At the height of the WikiLeaks scandal, I was spending a lot of time with a lovely and intelligent young woman who was very interested in what was going on. She would try to talk to me about WikiLeaks, and I would do my best to contribute even though I didn’t know the first thing about it. One night she even sent me links to news stories, which I didn’t open or read. Granted, I considered clicking on the links, but then I decided to shift my focus to the new Beverly Hills 90210 being broadcast on Korean television. WikiLeaks be damned; I needed to know if Navid was going to take Adrianna back.
The truth was, I didn’t care one bit about what was happening with WikiLeaks. Even though I understood that it was an important story, I was entirely apathetic towards it. I consider myself to be a pretty bright person, and yet somehow learning about WikiLeaks didn’t appeal to me at all. I was far more concerned with 90210, K-pop, and status updates on Facebook.
In fact, I hadn’t given much thought to the news at all until the recent turmoil in Egypt. That said, my interest wasn’t perked by the violence in Cairo or my stance on whether or not President Mubarak should resign. Nope. See, I have a friend named Choua who had planned to go to Egypt for winter break. At the beginning of the protests, when I was on an island and had limited access to the Internet, I thought Choua was there. Not as though I expected to see her in any news footage, being ridden over by a crazed Mubarak supporter on a camel, but just the idea that I had a friend in the middle of this mess caused me to pay attention.
It was a huge leap from 90210, where the characters look like people I’ve met, and the problems are things I can relate to.
If Choua was what caused me to initially tune in, the story itself was what caused me to stick with it. I became fascinated. I watched reports and read articles. Even in parts of Thailand where there are no English channels, I kept the television on so that I would know what was happening. I was, thankfully, acting like a smart person again.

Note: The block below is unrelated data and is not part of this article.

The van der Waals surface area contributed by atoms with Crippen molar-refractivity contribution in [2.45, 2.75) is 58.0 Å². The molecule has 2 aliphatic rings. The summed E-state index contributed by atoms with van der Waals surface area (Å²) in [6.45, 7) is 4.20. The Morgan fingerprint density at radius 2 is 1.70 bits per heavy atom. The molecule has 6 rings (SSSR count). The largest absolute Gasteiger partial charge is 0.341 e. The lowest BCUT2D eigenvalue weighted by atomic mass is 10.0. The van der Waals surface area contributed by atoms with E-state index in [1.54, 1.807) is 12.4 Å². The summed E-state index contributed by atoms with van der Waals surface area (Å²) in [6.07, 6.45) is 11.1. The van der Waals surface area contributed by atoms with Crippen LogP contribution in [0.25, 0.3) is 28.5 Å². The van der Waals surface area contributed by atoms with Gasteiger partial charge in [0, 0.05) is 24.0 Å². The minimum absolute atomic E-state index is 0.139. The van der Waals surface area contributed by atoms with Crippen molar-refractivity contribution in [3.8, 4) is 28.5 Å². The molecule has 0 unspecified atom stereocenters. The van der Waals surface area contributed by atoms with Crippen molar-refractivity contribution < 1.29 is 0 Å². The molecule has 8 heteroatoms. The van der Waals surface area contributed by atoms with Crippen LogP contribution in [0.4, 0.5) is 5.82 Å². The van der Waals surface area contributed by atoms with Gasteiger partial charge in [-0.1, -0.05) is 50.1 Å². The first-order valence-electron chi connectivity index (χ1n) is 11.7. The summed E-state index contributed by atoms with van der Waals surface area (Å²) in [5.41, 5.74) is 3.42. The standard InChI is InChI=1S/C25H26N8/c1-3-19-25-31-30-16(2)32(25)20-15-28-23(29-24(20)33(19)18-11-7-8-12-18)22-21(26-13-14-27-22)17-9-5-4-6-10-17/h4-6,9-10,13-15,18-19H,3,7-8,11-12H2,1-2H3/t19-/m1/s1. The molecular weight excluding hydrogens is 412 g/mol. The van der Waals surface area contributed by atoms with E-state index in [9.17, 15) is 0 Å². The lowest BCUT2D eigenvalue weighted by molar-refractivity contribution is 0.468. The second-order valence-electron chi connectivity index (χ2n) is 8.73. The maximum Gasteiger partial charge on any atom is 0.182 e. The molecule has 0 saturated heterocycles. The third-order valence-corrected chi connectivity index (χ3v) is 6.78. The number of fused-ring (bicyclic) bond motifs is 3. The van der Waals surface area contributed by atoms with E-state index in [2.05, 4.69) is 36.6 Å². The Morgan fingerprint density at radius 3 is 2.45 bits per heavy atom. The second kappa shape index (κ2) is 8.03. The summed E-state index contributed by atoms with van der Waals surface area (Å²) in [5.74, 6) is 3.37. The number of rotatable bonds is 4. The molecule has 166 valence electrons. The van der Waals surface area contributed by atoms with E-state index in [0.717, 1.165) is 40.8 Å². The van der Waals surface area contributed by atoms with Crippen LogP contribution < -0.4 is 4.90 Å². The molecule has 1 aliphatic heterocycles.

And that made me think that the apathy of the American public could change for the better if there was some sort of buddy system put in place. If everyone had friends overseas, we would care more, right? Isn’t that the knock on Americans? We’re ignorant and we don’t care? Well, since not everyone has a large circle of worldly friends, we could start assigning people foreign buddies. It’s brilliant! The Anti-Apathy Buddy System could be a perfect. At birth, each American would get assigned a number of foreign buddies and the correspondence would start. Think of how less ignorant we’d be. Instead of Chile just being some place that sounds like a food, it could become “the place where Adelmo lives.” In time, Americans would start demanding assistance be made to Chad, because Dahab’s life is hell. Watching the events unfold in Egypt, I thought about how apathy doesn’t really come from a lack of interest, but instead from the impersonal nature of politics, combined with the safety of knowing that the people killed in war are just names, the children dying of hunger in third-world countries just bones.
Choua never made it to Egypt. She spent her vacation in Germany instead, away from the protests and the curfews, the tanks and the planes. I watched it all on TV, finally concerned with people who looked nothing like me, with problems that were so much more important.